Philip Blumel: Yeah, absolutely. The voters wanted the term limits. They want it the first time. They want the second time. Just because it applies to him didn’t change their minds. So they rejected the attempt to overturn the term limits, so then he couldn’t go in a straight forward fashion. Just like politicians all over the globe, he had to find a work around. And so, he went back to the constitutional court, which is all packed with his loyalists, naturally. And they’re the same ones that allowed him to claim that his first term didn’t count. He went back to them and he claimed, get this, that it was his human right to be president of Bolivia, the human right. And based on that argument, the constitutional court of Bol said, oh, well yeah, his human rights are being violated.
Nick Tomboulides: The irony is, people under Morales in Bolivia have no human rights. They have no right to a fair trial. They have no freedom of speech, they have no food. I mean, people are starving in the streets and the courts are worried about this dictator having the right to run for reelection. It’s absurd. I mean, what happens when you’re a dictator who’s desperate, unpopular and out of options, you rig the election. That’s exactly what he did. There was an outside auditor involved in this. They caught him stuffing the ballot and then his fate was sealed. So he’s now seeking asylum in Mexico and we’re awaiting a new election in Bolivia.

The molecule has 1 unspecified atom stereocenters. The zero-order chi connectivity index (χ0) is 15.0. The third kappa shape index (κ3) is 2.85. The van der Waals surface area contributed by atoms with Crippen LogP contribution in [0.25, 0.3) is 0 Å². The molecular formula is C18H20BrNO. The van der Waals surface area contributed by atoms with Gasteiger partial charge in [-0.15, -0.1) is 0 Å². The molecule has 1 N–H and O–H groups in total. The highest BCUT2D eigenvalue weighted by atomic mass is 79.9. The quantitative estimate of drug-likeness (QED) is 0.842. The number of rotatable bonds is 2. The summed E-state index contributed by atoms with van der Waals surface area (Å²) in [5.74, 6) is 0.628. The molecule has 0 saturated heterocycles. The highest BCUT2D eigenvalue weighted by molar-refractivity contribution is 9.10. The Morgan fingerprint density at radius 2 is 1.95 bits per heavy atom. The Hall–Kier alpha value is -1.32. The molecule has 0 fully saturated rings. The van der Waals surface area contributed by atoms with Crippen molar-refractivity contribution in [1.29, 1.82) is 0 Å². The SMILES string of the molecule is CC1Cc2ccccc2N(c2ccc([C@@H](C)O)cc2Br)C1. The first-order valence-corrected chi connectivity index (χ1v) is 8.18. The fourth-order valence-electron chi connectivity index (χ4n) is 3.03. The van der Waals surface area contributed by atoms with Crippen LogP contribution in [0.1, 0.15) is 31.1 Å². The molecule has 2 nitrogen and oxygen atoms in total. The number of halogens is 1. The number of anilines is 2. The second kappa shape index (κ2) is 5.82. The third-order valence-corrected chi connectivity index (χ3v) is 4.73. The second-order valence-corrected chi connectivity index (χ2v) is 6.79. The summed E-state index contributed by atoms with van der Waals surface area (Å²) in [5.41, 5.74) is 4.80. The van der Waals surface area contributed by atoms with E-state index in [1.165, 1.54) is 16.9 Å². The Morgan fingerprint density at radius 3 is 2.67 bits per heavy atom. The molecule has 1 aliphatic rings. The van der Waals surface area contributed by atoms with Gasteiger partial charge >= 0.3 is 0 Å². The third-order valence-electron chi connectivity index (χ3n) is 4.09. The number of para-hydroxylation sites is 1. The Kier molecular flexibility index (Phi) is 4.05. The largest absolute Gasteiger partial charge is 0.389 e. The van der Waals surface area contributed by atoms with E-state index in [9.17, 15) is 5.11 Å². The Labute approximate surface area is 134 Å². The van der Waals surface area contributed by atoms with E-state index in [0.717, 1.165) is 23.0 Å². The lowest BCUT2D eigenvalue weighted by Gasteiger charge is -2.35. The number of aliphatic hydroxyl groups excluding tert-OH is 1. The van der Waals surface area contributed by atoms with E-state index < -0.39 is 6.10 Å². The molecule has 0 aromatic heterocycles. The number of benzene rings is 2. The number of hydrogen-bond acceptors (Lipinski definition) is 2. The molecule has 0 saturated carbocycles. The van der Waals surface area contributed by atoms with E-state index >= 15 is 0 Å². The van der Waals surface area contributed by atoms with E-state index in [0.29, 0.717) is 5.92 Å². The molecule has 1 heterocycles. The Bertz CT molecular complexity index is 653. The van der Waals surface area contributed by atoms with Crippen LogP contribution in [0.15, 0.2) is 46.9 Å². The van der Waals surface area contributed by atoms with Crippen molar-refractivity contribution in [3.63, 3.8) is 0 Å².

Philip Blumel: You know, as you mentioned, he was seen as sort of a hero, at least on the left, when he was originally elected. And of course he was elected, it’s a quasi-democratic country. But as you spend more time in power, especially with this large state apparatus, which he used against the people, you gain more and more power and of course more and more arrogance and become more and more corrupt, and then you change the rules so that you can stay forever. We saw the same thing happen in Venezuela and other countries in Latin America.
Nick Tomboulides: And our audience can’t see this, but when Phil says Morales was elected, he’s making air quotes when he says elected.
Philip Blumel: Right. Yeah, because there was actually fraud in the election regarding the term limits as well. It just wasn’t sufficient. There was an awful lot of shenanigans going on in that vote, but the people still won it.